1. Oh come on. Is it really that assy to point out that screaming infants and people who talk on their cell phone are a nuisance at the theater and it would be better if they didn’t have to bother people? I’m pretty sure the stuff about dumping food on them is a joke.

        1. He’s had some missteps, for sure, but 1) I thought that movie theater one was pretty funny because I hate going to the movies due to an overabundance of dome people and 2) I know he has at least once rethought and apologized for a post people called him out on (I believe it was about female gamers). So he definitely has some white dude privilege to work on, but he gets points for at least being open to learning when he screws up.

        2. Maybe I buried my lead, but I linked to two other comics there. If the first one doesn’t bother you, maybe the one where he says fat people should have to run on treadmills for the entire length of their flight, or the one where he says a good way not to be insulted by cunt is to pretend it means a type of car will irritate you more. He routinely comes off as self absorbed and entitled to me. I do not care for him or his humor.

      2. For sure, the comic writer doesn’t have the best attitude, but in this case, I think he’s made some valid points. It’s unfortunate that he wasn’t able to perhaps “edit” the way in which it was conveyed. Also, there has been a lot of atheist bashing going around, and I think it’s reasonable that sometimes the response to religion can come across as less than polite.

        1. I don’t want to play tone police on the issue in general. Atheists get some really rude and nasty shit flung in their direction and I won’t be the one to say they need to be nice about it. But this guy is already on my shit list for fat shaming, and saying shit like a good way to not be offended by the word cunt is to imagine that it means a small poorly made car. I’m really not gonna feel too forgiving about the shit where he is in the wrong, such as with the martyr issue. I kinda feel the same way about Penn Jillette. Sometimes, if you are a big enough douche nozzle I’m gonna stop giving you the benefit of the doubt and stop assuming your rudeness is due to frustration with shitty theists. At a certain point I’m gonna start reacting to you being a twit.

  3. Smugness, in general, is an unpleasant attribute. Smug theists and smug atheists are all the same, imo. They condescend to others for “not knowing” and their smugness stems directly from arrogance. Knowing that you know something doesn’t give you the right to be an asshat about it.

  4. Oooooh, oooh, I’ve got a story of when I started sucking at religion:

    In kindergarten, I asked a nun why Jesus was white during an afternoon mass for Assumption Day.  My parents got called in after school, and my teachers were yelling at my parents, asking why I was so poorly disciplined, and told them what had happened.  As soon as they heard, my parents laughed in their faces.

    End scene.

    1. I was in elementary school and I asked the Sunday school teacher how we all came from Adam and Eve since they only had sons.  And then I asked what Noah would have done if any of the animals died on the ark, and where all the animal poop went.  I was not a popular girl in church.

      Fun story, it wasn’t until a few years ago that I learned that apparently Eve had her own grandchildren, according to doctrine.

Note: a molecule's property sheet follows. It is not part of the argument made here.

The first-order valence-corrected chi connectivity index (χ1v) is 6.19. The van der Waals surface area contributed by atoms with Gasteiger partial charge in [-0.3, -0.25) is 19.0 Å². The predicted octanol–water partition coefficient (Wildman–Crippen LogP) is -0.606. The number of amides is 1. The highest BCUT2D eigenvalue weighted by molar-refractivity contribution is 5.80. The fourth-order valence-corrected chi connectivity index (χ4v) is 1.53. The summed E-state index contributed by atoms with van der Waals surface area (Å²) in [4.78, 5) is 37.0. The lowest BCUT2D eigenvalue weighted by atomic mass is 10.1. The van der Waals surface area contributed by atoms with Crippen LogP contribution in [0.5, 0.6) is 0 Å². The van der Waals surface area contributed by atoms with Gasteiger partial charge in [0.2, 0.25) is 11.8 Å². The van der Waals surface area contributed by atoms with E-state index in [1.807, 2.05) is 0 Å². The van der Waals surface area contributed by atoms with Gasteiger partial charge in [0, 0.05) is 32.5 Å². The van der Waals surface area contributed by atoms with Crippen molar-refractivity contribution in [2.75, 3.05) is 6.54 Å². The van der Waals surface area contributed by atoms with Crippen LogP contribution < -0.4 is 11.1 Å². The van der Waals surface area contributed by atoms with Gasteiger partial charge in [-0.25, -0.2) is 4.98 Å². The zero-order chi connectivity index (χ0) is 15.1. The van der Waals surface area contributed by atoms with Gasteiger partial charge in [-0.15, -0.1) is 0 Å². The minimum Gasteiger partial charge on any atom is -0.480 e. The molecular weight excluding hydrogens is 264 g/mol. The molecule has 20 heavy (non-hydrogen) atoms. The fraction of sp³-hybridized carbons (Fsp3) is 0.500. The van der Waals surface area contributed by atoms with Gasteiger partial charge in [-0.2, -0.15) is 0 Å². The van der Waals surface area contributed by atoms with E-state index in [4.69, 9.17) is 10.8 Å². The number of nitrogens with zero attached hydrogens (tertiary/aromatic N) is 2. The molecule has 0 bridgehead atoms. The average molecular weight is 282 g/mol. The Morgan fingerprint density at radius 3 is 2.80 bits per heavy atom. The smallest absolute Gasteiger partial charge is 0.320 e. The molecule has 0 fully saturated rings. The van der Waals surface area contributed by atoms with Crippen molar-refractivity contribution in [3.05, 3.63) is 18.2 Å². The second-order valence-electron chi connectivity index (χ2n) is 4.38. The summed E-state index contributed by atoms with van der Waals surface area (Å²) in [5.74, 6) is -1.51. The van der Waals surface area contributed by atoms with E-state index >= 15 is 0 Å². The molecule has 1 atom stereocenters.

5. I’m not comfortable with conflating “science” and “religion.” I think it’s a false equivalency, and that saying something is a fact because you believe it (religion) and saying something is a fact because it’s a fact (science) are not the same thing at all. Science isn’t a religion, at least not for the vast majority of people. Belief in something because your belief system tells you it’s true isn’t the same as belief in something because it has been proven true through a series of universally accepted tests and criteria.

    1. Me either. That would go down a rabbit hole of ultimate relativism, where nothing is workably true. Plus, science is a method, not a set of beliefs that must be held to at all costs.

      Also, if these cartoons were from the perspective of another minority group railing against the majority, would Susan have the same perspective? Because non-theists are distrusted – sometimes to an astonishing degree – almost everywhere in the world, especially the US.

    2. I see your point, definitely.  I don’t know if I can explain how I feel about this, because I don’t know if I *know* how I feel – but I am starting to feel like science *is* a belief system.  It’s a belief system set up based on the facts that can be proven in the observable world, but – like that RadioLab podcast on multiple universes – those facts might include an enormous amount of knowledge that we have no understanding of.  And if somebody really believes in their faith, there is nothing to say that science couldn’t be overturned in a few seconds just based on God’s will or whatever.

      Your point is a good one.  I’m actually closing my eyes as I type this because I’m trying to visualize how I feel, and test it out, and see if it makes sense.  Science has been proven again and again, so that makes it more factual than religion, it’s true.  But at the heart of science is the absolute belief that what has always been, the rules of the universe, will always BE – they will continue in that same manner.  And *that* is something that has to be taken on faith.  And so at the very core of science is also faith in something that can’t be known.

      Am I making sense?  I’m not sure if I’m making sense even to myself.

      1. But at the heart of science is the absolute belief that what has always been, the rules of the universe, will always BE – they will continue in that same manner.

        I’m no physics expert, really, but I don’t think this is actually true. As far as I know – again, no expert at all  – there is debate in physics over what the laws of the universe were at and before the Big Bang. And also, what we know as fact from scientific investigations can change based on better experimentation and theory.

        1. Also no expert, but what I mean is: if you take 100 people and give 50 of them Ibuprofen and 48 of them get rid of the headache and the other 50 people get a placebo and 20 of them get rid of the headache, that proves that Ibuprofen is more effective than sugar at getting rid of headaches.